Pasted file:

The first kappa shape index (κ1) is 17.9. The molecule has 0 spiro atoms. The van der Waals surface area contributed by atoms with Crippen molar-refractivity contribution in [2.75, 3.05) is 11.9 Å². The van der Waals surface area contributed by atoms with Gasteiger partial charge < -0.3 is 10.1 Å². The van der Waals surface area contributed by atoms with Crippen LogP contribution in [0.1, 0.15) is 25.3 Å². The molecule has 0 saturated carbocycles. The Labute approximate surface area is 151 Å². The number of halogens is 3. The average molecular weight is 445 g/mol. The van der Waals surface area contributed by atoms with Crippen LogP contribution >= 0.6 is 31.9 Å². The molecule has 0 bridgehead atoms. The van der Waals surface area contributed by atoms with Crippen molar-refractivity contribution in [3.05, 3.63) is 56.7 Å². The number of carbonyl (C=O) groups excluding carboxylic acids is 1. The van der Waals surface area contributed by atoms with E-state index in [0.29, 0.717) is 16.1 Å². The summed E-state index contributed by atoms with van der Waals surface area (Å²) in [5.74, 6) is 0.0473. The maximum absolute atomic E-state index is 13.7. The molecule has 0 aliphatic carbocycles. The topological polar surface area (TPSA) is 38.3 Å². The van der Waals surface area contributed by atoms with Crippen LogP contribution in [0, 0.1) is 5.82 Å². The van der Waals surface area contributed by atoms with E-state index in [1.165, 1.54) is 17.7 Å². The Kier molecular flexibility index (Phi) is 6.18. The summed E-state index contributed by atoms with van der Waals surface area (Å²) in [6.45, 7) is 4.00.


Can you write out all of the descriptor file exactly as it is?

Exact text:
The first kappa shape index (κ1) is 17.9. The molecule has 0 spiro atoms. The van der Waals surface area contributed by atoms with Crippen molar-refractivity contribution in [2.75, 3.05) is 11.9 Å². The van der Waals surface area contributed by atoms with Gasteiger partial charge < -0.3 is 10.1 Å². The van der Waals surface area contributed by atoms with Crippen LogP contribution in [0.1, 0.15) is 25.3 Å². The molecule has 0 saturated carbocycles. The Labute approximate surface area is 151 Å². The number of halogens is 3. The average molecular weight is 445 g/mol. The van der Waals surface area contributed by atoms with Crippen LogP contribution >= 0.6 is 31.9 Å². The molecule has 0 bridgehead atoms. The van der Waals surface area contributed by atoms with Crippen molar-refractivity contribution in [3.05, 3.63) is 56.7 Å². The number of carbonyl (C=O) groups excluding carboxylic acids is 1. The van der Waals surface area contributed by atoms with E-state index in [0.29, 0.717) is 16.1 Å². The summed E-state index contributed by atoms with van der Waals surface area (Å²) in [5.74, 6) is 0.0473. The maximum absolute atomic E-state index is 13.7. The molecule has 0 aliphatic carbocycles. The topological polar surface area (TPSA) is 38.3 Å². The van der Waals surface area contributed by atoms with Crippen LogP contribution in [0, 0.1) is 5.82 Å². The van der Waals surface area contributed by atoms with E-state index in [1.165, 1.54) is 17.7 Å². The Kier molecular flexibility index (Phi) is 6.18. The summed E-state index contributed by atoms with van der Waals surface area (Å²) in [6.45, 7) is 4.00.